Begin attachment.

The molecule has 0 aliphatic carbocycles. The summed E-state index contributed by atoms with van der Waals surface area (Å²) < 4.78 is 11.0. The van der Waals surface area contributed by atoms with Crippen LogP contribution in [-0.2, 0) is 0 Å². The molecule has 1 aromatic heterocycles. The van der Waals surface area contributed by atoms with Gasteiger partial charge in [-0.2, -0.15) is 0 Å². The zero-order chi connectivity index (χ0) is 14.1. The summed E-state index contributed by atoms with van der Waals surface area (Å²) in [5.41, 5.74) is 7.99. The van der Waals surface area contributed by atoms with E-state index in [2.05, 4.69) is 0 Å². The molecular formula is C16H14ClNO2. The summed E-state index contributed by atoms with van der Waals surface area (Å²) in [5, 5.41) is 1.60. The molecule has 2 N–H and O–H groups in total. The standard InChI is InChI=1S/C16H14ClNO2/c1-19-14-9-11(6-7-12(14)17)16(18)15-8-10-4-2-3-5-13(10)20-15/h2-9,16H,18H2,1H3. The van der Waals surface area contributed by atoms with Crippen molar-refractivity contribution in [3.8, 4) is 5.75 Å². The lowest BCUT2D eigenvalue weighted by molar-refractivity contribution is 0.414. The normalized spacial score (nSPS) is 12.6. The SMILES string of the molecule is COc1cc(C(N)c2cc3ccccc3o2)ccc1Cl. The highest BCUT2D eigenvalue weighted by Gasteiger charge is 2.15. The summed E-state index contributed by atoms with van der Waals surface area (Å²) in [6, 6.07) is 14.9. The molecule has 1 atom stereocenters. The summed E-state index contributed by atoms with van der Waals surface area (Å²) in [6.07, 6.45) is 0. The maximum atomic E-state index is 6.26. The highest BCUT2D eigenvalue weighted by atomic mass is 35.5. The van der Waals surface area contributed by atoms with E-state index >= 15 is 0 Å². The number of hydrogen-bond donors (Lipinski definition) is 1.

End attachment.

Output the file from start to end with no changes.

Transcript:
The molecule has 0 aliphatic carbocycles. The summed E-state index contributed by atoms with van der Waals surface area (Å²) < 4.78 is 11.0. The van der Waals surface area contributed by atoms with Crippen LogP contribution in [-0.2, 0) is 0 Å². The molecule has 1 aromatic heterocycles. The van der Waals surface area contributed by atoms with Gasteiger partial charge in [-0.2, -0.15) is 0 Å². The zero-order chi connectivity index (χ0) is 14.1. The summed E-state index contributed by atoms with van der Waals surface area (Å²) in [5.41, 5.74) is 7.99. The van der Waals surface area contributed by atoms with E-state index in [2.05, 4.69) is 0 Å². The molecular formula is C16H14ClNO2. The summed E-state index contributed by atoms with van der Waals surface area (Å²) in [5, 5.41) is 1.60. The molecule has 2 N–H and O–H groups in total. The standard InChI is InChI=1S/C16H14ClNO2/c1-19-14-9-11(6-7-12(14)17)16(18)15-8-10-4-2-3-5-13(10)20-15/h2-9,16H,18H2,1H3. The van der Waals surface area contributed by atoms with Crippen molar-refractivity contribution in [3.8, 4) is 5.75 Å². The lowest BCUT2D eigenvalue weighted by molar-refractivity contribution is 0.414. The normalized spacial score (nSPS) is 12.6. The SMILES string of the molecule is COc1cc(C(N)c2cc3ccccc3o2)ccc1Cl. The highest BCUT2D eigenvalue weighted by Gasteiger charge is 2.15. The summed E-state index contributed by atoms with van der Waals surface area (Å²) in [6, 6.07) is 14.9. The molecule has 1 atom stereocenters. The summed E-state index contributed by atoms with van der Waals surface area (Å²) in [6.07, 6.45) is 0. The maximum atomic E-state index is 6.26. The highest BCUT2D eigenvalue weighted by atomic mass is 35.5. The van der Waals surface area contributed by atoms with E-state index >= 15 is 0 Å². The number of hydrogen-bond donors (Lipinski definition) is 1.